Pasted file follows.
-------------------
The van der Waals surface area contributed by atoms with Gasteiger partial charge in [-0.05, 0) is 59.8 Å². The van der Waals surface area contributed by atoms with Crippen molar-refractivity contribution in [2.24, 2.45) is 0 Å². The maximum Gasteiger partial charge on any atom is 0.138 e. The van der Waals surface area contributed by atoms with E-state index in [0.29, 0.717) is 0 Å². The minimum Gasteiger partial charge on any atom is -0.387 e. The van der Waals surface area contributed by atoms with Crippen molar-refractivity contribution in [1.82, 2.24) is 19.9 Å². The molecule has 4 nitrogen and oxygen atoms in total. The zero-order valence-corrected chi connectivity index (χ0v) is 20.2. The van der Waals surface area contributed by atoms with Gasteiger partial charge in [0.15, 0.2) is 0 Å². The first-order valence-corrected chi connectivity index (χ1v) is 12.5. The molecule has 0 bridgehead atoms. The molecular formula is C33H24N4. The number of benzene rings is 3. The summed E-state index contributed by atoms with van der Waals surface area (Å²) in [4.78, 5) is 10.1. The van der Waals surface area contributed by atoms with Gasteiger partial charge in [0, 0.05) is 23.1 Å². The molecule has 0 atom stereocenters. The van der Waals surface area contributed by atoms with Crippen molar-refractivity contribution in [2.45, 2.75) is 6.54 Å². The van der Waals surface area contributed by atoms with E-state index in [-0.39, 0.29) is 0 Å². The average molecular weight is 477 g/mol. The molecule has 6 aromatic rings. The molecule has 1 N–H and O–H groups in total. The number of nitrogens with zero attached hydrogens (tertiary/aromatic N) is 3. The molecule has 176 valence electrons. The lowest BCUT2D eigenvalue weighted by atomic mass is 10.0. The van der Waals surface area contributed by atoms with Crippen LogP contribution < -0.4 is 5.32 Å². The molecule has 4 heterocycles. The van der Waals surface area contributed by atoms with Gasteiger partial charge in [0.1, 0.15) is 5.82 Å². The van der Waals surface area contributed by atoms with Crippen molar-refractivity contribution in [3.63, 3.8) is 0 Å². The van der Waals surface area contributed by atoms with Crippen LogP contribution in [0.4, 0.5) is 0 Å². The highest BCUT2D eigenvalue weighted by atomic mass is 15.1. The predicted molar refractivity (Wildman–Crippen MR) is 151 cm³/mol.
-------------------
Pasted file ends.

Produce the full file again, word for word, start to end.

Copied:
The van der Waals surface area contributed by atoms with Gasteiger partial charge in [-0.05, 0) is 59.8 Å². The van der Waals surface area contributed by atoms with Crippen molar-refractivity contribution in [2.24, 2.45) is 0 Å². The maximum Gasteiger partial charge on any atom is 0.138 e. The van der Waals surface area contributed by atoms with E-state index in [0.29, 0.717) is 0 Å². The minimum Gasteiger partial charge on any atom is -0.387 e. The van der Waals surface area contributed by atoms with Crippen molar-refractivity contribution in [1.82, 2.24) is 19.9 Å². The molecule has 4 nitrogen and oxygen atoms in total. The zero-order valence-corrected chi connectivity index (χ0v) is 20.2. The van der Waals surface area contributed by atoms with Gasteiger partial charge in [0.15, 0.2) is 0 Å². The first-order valence-corrected chi connectivity index (χ1v) is 12.5. The molecule has 0 bridgehead atoms. The molecular formula is C33H24N4. The number of benzene rings is 3. The summed E-state index contributed by atoms with van der Waals surface area (Å²) in [4.78, 5) is 10.1. The van der Waals surface area contributed by atoms with Gasteiger partial charge in [0, 0.05) is 23.1 Å². The molecule has 0 atom stereocenters. The van der Waals surface area contributed by atoms with Crippen molar-refractivity contribution in [2.45, 2.75) is 6.54 Å². The van der Waals surface area contributed by atoms with E-state index in [-0.39, 0.29) is 0 Å². The average molecular weight is 477 g/mol. The molecule has 6 aromatic rings. The molecule has 1 N–H and O–H groups in total. The number of nitrogens with zero attached hydrogens (tertiary/aromatic N) is 3. The molecule has 176 valence electrons. The lowest BCUT2D eigenvalue weighted by atomic mass is 10.0. The van der Waals surface area contributed by atoms with Crippen LogP contribution < -0.4 is 5.32 Å². The molecule has 4 heterocycles. The van der Waals surface area contributed by atoms with Gasteiger partial charge in [0.1, 0.15) is 5.82 Å². The van der Waals surface area contributed by atoms with Crippen molar-refractivity contribution in [3.63, 3.8) is 0 Å². The van der Waals surface area contributed by atoms with Crippen LogP contribution in [0.4, 0.5) is 0 Å². The highest BCUT2D eigenvalue weighted by atomic mass is 15.1. The predicted molar refractivity (Wildman–Crippen MR) is 151 cm³/mol.